There is so much I wish I knew at that point. I had been raised in a traditional, conservative denomination that taught homosexuality was a sin. Although I never participated in any boycotts, I was quick to put down Disney and other media companies for their “liberal, homosexual agenda.”

Yet through all of that, I had several friends who were a part of the LGBTQ community. They welcomed me and I welcomed them. We spoke freely and openly. I can truly say I loved counting them among my friends.

But there were so many times that I would either say the wrong thing thinking I was being funny or supportive; or I would just not say anything at all because I was afraid anything would be the wrong thing.

One thing I never did: reach out to someone who could help me have these conversations. However, that was not just because of my fear; I did not know anyone with whom I could have those discussions.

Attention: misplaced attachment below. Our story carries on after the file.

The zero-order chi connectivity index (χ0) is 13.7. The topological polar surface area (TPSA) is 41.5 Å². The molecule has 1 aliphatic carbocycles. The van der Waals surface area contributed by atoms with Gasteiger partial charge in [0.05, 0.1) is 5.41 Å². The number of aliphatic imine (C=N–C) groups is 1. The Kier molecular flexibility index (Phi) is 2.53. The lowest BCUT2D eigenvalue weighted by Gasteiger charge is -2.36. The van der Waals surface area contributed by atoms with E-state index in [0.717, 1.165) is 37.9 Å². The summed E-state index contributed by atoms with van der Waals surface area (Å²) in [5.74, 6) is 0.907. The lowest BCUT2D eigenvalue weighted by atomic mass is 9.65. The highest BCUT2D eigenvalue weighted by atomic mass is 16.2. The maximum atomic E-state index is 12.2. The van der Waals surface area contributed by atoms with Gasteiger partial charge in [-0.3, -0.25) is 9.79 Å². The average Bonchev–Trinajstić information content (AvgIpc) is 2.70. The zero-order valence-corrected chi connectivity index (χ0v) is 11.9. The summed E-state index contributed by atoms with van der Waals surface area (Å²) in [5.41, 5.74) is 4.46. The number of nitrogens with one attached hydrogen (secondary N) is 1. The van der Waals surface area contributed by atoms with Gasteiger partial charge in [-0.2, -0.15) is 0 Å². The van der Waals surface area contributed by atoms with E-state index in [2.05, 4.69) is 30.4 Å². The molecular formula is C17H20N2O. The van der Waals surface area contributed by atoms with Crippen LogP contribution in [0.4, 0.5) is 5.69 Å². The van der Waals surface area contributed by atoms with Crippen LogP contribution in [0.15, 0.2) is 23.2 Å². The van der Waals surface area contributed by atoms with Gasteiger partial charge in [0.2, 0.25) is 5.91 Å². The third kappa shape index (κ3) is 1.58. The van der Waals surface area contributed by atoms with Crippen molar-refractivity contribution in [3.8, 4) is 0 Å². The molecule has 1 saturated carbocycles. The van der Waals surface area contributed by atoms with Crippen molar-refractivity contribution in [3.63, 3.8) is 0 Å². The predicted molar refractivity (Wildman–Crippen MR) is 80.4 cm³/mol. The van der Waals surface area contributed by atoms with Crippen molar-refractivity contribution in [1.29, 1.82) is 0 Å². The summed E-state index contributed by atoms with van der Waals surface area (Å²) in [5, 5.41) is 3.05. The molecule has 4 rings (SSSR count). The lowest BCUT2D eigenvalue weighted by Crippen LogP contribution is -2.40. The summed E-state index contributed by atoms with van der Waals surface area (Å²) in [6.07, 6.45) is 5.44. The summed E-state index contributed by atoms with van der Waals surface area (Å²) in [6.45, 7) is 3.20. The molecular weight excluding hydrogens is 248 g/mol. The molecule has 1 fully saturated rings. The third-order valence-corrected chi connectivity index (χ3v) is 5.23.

My son approaching me made me so aware of my perceived inability to have these conversations. I did not know what to say. I was afraid to say anything wrong so I defaulted to saying nothing at all. I was woefully unprepared.

I wish I could go back and tell my past self that I was not unprepared. I loved my son. I still do. And it was okay for me to tell him that I was confused, uncertain, scared, and whatever else. It was okay for me to say that because I could also say without hesitation that I loved him. I loved his siblings, as well, unconditionally. I repeated that as often as I could.

I wish I could go back and tell myself that it is okay to question what I had been taught and to be okay with not having an answer. I wish I could tell myself to continue on the journey. I wish I could tell myself that I did not need to feel alone on the journey.